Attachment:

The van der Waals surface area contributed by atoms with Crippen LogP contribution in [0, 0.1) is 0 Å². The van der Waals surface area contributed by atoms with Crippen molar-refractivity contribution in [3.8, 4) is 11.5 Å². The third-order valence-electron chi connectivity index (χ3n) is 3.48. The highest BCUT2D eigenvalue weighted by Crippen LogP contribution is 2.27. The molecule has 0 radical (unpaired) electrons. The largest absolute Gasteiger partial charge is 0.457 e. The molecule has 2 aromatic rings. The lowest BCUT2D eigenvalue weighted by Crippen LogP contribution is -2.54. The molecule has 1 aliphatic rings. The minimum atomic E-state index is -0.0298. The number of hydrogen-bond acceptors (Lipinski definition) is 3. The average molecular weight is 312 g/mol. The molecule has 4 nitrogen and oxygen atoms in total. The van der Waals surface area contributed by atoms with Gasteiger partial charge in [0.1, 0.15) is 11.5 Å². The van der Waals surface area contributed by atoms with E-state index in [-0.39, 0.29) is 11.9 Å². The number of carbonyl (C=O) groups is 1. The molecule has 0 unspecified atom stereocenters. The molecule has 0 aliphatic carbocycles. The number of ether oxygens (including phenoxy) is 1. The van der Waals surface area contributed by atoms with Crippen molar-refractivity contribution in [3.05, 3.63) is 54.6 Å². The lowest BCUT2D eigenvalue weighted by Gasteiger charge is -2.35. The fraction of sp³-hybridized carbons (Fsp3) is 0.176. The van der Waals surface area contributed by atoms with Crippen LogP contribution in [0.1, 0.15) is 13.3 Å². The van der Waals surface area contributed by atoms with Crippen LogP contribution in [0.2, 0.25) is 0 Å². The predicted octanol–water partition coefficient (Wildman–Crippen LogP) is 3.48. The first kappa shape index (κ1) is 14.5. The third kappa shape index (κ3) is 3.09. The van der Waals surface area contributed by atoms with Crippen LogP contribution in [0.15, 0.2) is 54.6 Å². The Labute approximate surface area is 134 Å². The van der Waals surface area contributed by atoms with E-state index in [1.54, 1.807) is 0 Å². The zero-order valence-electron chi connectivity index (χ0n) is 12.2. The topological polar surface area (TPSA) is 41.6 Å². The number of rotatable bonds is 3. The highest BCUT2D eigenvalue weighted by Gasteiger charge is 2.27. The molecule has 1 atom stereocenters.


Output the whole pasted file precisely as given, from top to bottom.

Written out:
The van der Waals surface area contributed by atoms with Crippen LogP contribution in [0, 0.1) is 0 Å². The van der Waals surface area contributed by atoms with Crippen molar-refractivity contribution in [3.8, 4) is 11.5 Å². The third-order valence-electron chi connectivity index (χ3n) is 3.48. The highest BCUT2D eigenvalue weighted by Crippen LogP contribution is 2.27. The molecule has 0 radical (unpaired) electrons. The largest absolute Gasteiger partial charge is 0.457 e. The molecule has 2 aromatic rings. The lowest BCUT2D eigenvalue weighted by Crippen LogP contribution is -2.54. The molecule has 1 aliphatic rings. The minimum atomic E-state index is -0.0298. The number of hydrogen-bond acceptors (Lipinski definition) is 3. The average molecular weight is 312 g/mol. The molecule has 4 nitrogen and oxygen atoms in total. The van der Waals surface area contributed by atoms with Gasteiger partial charge in [0.1, 0.15) is 11.5 Å². The van der Waals surface area contributed by atoms with E-state index in [-0.39, 0.29) is 11.9 Å². The number of carbonyl (C=O) groups is 1. The molecule has 0 unspecified atom stereocenters. The molecule has 0 aliphatic carbocycles. The number of ether oxygens (including phenoxy) is 1. The van der Waals surface area contributed by atoms with Crippen molar-refractivity contribution in [3.05, 3.63) is 54.6 Å². The lowest BCUT2D eigenvalue weighted by Gasteiger charge is -2.35. The fraction of sp³-hybridized carbons (Fsp3) is 0.176. The van der Waals surface area contributed by atoms with Crippen LogP contribution in [0.1, 0.15) is 13.3 Å². The van der Waals surface area contributed by atoms with Crippen LogP contribution in [0.2, 0.25) is 0 Å². The predicted octanol–water partition coefficient (Wildman–Crippen LogP) is 3.48. The first kappa shape index (κ1) is 14.5. The third kappa shape index (κ3) is 3.09. The van der Waals surface area contributed by atoms with Crippen LogP contribution in [0.15, 0.2) is 54.6 Å². The Labute approximate surface area is 134 Å². The van der Waals surface area contributed by atoms with E-state index in [1.54, 1.807) is 0 Å². The zero-order valence-electron chi connectivity index (χ0n) is 12.2. The topological polar surface area (TPSA) is 41.6 Å². The number of rotatable bonds is 3. The highest BCUT2D eigenvalue weighted by Gasteiger charge is 2.27. The molecule has 1 atom stereocenters.